In an "unprecedented" move, Apple on Monday issued a formal challenge to the UK House of Parliament over a proposed Investigatory Powers Bill that would leave services like iMessage open to backdoors and intercept capabilities.
Apple's eight-page submission to a parliamentary committee tasked with investigating the legislation takes issue with software backdoors, forced access to encrypted devices and overseas warrants, reports BBC. Protections against these three potentialities, and others relating to government snooping, are at the bedrock of Apple's stance on data privacy.
"The bill threatens to hurt law-abiding citizens in its effort to combat the few bad actors who have a variety of ways to carry out their attacks," Apple writes, according to reports Independent.ie. "The creation of backdoors and intercept capabilities would weaken the protections built into Apple products and endanger all our customers. A key left under the doormat would not just be there for the good guys. The bad guys would find it too."
Dubbed by some media outlets as the Snooper's Charter, the bill's language suggests a change to existing UK law that Apple argues leaves room for the creation of backdoors into services protected by end-to-end encryption. Backdoor access to personal communications is a contentious topic.
"A key left under the doormat would not just be there for the good guys. The bad guys would find it too," Apple said, echoing CEO Tim Cook's statement on backdoors from February.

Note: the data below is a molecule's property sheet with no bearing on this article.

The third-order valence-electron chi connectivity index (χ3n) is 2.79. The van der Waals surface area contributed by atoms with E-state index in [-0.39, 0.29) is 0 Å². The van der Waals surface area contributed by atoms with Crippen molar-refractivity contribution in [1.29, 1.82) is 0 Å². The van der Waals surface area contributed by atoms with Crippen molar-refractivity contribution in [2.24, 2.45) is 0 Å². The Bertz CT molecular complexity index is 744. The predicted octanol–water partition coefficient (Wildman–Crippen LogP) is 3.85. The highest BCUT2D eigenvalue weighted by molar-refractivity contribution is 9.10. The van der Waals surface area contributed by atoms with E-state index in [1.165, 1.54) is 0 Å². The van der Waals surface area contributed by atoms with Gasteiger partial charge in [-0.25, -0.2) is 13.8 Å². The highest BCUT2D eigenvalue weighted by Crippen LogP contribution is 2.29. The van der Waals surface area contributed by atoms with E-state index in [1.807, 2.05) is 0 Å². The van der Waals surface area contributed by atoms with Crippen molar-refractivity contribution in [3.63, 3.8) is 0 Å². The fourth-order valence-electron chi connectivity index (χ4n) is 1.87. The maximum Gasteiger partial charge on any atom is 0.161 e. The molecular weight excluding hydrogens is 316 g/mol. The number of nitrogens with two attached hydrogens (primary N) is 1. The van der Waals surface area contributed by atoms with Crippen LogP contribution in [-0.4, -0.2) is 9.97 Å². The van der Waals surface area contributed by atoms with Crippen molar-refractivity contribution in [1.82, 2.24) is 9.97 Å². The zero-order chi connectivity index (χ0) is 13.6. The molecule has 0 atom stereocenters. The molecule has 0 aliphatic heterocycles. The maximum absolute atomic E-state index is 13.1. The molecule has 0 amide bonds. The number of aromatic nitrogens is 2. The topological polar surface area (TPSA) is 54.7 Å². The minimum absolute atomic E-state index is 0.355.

Proponents of the UK bill, including Prime Minister David Cameron, say enhancing the government's data collection capabilities is a step toward thwarting terrorist plots. Encrypted digital communications has become a hot button topic after certain discreet messaging apps were connected to the recent attacks on Paris. The claims were unfounded, but fanned debate nonetheless.
"Some have asserted that, given the expertise of technology companies, they should be able to construct a system that keeps the data of nearly all users secure but still allows the data of very few users to be read covertly when a proper warrant is served," Apple's submission reads. "But the Government does not know in advance which individuals will become targets of investigation, so the encryption system necessarily would need to be compromised for everyone."
Apple brings up a separate issue of extra-territoriality, which require companies submit to UK law enforcement warrants for information. Under current law, and rules provided in the proposed bill, Apple would be forced to hand over data stored on offshore servers.
"The bill would attempt to force non-UK companies to take actions that violate the laws of their home countries," Apple said. "This would immobilise substantial portions of the tech sector and spark serious international conflicts. It would also likely be the catalyst for other countries to enact similar laws, paralysing multinational corporations under the weight of what could be dozens or hundreds of contradictory country-specific laws."
Perhaps more importantly, tech companies like Apple fear that adhering to a UK policy on extra-territoriality would open the door for other countries — China and Russia — to demand the same treatment.
Apple also has concerns about hardware hacking, or being forced to surreptitiously unlock and root around in customer devices at the will of UK authorities. This particular issue has raised the ire of U.S. officials, as strong encryption measures built into iOS 8 and iOS 9 make it impossible for even Apple to decrypt newer devices.
The UK parliamentary committee in charge of the Investigatory Powers Bill is expected to tender a final report in February.